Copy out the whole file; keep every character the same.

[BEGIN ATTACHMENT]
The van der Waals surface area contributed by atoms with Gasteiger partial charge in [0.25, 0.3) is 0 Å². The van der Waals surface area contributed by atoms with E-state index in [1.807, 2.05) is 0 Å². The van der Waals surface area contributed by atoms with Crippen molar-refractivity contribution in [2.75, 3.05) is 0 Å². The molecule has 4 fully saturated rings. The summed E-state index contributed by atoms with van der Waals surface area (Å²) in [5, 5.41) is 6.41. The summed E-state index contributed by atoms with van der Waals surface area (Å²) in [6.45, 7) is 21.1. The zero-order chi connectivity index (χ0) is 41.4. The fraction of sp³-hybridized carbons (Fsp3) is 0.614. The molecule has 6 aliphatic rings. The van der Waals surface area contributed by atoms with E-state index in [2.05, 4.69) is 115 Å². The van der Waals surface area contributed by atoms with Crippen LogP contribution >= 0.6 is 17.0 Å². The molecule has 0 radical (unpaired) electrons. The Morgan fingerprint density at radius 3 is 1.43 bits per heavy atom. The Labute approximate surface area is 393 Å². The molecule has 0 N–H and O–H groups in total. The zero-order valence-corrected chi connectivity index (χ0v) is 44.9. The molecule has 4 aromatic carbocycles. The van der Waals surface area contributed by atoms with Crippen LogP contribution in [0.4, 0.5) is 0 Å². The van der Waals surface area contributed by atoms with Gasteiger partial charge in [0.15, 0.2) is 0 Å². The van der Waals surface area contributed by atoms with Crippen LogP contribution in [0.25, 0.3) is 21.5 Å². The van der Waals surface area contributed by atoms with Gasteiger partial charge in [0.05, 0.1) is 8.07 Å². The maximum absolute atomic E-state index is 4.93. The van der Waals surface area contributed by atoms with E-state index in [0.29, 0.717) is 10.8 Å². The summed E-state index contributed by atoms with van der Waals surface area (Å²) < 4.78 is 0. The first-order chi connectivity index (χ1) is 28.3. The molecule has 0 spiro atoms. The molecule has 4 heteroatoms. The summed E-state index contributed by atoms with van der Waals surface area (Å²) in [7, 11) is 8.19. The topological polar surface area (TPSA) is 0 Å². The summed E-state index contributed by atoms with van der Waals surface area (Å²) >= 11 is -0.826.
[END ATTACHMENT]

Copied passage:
The van der Waals surface area contributed by atoms with Gasteiger partial charge in [0.25, 0.3) is 0 Å². The van der Waals surface area contributed by atoms with E-state index in [1.807, 2.05) is 0 Å². The van der Waals surface area contributed by atoms with Crippen molar-refractivity contribution in [2.75, 3.05) is 0 Å². The molecule has 4 fully saturated rings. The summed E-state index contributed by atoms with van der Waals surface area (Å²) in [5, 5.41) is 6.41. The summed E-state index contributed by atoms with van der Waals surface area (Å²) in [6.45, 7) is 21.1. The zero-order chi connectivity index (χ0) is 41.4. The fraction of sp³-hybridized carbons (Fsp3) is 0.614. The molecule has 6 aliphatic rings. The van der Waals surface area contributed by atoms with E-state index in [2.05, 4.69) is 115 Å². The van der Waals surface area contributed by atoms with Crippen LogP contribution >= 0.6 is 17.0 Å². The molecule has 0 radical (unpaired) electrons. The Morgan fingerprint density at radius 3 is 1.43 bits per heavy atom. The Labute approximate surface area is 393 Å². The molecule has 0 N–H and O–H groups in total. The zero-order valence-corrected chi connectivity index (χ0v) is 44.9. The molecule has 4 aromatic carbocycles. The van der Waals surface area contributed by atoms with Crippen LogP contribution in [0.4, 0.5) is 0 Å². The van der Waals surface area contributed by atoms with Gasteiger partial charge in [0.15, 0.2) is 0 Å². The van der Waals surface area contributed by atoms with Crippen LogP contribution in [0.25, 0.3) is 21.5 Å². The van der Waals surface area contributed by atoms with Gasteiger partial charge in [0.05, 0.1) is 8.07 Å². The maximum absolute atomic E-state index is 4.93. The van der Waals surface area contributed by atoms with E-state index in [0.29, 0.717) is 10.8 Å². The summed E-state index contributed by atoms with van der Waals surface area (Å²) < 4.78 is 0. The first-order chi connectivity index (χ1) is 28.3. The molecule has 0 spiro atoms. The molecule has 4 heteroatoms. The summed E-state index contributed by atoms with van der Waals surface area (Å²) in [7, 11) is 8.19. The topological polar surface area (TPSA) is 0 Å². The summed E-state index contributed by atoms with van der Waals surface area (Å²) >= 11 is -0.826.